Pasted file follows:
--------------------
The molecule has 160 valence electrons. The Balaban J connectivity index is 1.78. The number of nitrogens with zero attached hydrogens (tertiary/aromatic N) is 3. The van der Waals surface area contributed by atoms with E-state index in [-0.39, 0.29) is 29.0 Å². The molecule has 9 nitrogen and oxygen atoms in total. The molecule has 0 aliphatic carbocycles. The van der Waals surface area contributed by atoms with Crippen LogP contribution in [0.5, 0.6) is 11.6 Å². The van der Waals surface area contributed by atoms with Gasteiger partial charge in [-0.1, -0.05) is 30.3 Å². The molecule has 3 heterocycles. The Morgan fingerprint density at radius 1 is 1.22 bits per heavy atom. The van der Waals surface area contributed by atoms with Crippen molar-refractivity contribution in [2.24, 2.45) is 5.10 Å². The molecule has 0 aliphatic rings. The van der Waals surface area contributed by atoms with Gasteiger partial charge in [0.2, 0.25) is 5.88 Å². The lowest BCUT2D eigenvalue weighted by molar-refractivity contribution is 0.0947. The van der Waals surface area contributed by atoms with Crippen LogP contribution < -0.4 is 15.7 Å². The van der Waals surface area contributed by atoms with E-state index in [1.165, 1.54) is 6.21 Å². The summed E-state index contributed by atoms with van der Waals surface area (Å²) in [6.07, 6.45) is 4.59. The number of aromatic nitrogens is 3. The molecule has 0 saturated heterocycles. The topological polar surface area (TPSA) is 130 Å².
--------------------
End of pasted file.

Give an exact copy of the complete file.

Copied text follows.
The molecule has 160 valence electrons. The Balaban J connectivity index is 1.78. The number of nitrogens with zero attached hydrogens (tertiary/aromatic N) is 3. The van der Waals surface area contributed by atoms with E-state index in [-0.39, 0.29) is 29.0 Å². The molecule has 9 nitrogen and oxygen atoms in total. The molecule has 0 aliphatic carbocycles. The van der Waals surface area contributed by atoms with Crippen LogP contribution in [0.5, 0.6) is 11.6 Å². The van der Waals surface area contributed by atoms with Gasteiger partial charge in [-0.1, -0.05) is 30.3 Å². The molecule has 3 heterocycles. The Morgan fingerprint density at radius 1 is 1.22 bits per heavy atom. The van der Waals surface area contributed by atoms with Crippen molar-refractivity contribution in [2.24, 2.45) is 5.10 Å². The molecule has 0 aliphatic rings. The van der Waals surface area contributed by atoms with Gasteiger partial charge in [0.2, 0.25) is 5.88 Å². The lowest BCUT2D eigenvalue weighted by molar-refractivity contribution is 0.0947. The van der Waals surface area contributed by atoms with Crippen LogP contribution < -0.4 is 15.7 Å². The van der Waals surface area contributed by atoms with E-state index in [1.165, 1.54) is 6.21 Å². The summed E-state index contributed by atoms with van der Waals surface area (Å²) in [6.07, 6.45) is 4.59. The number of aromatic nitrogens is 3. The molecule has 0 saturated heterocycles. The topological polar surface area (TPSA) is 130 Å².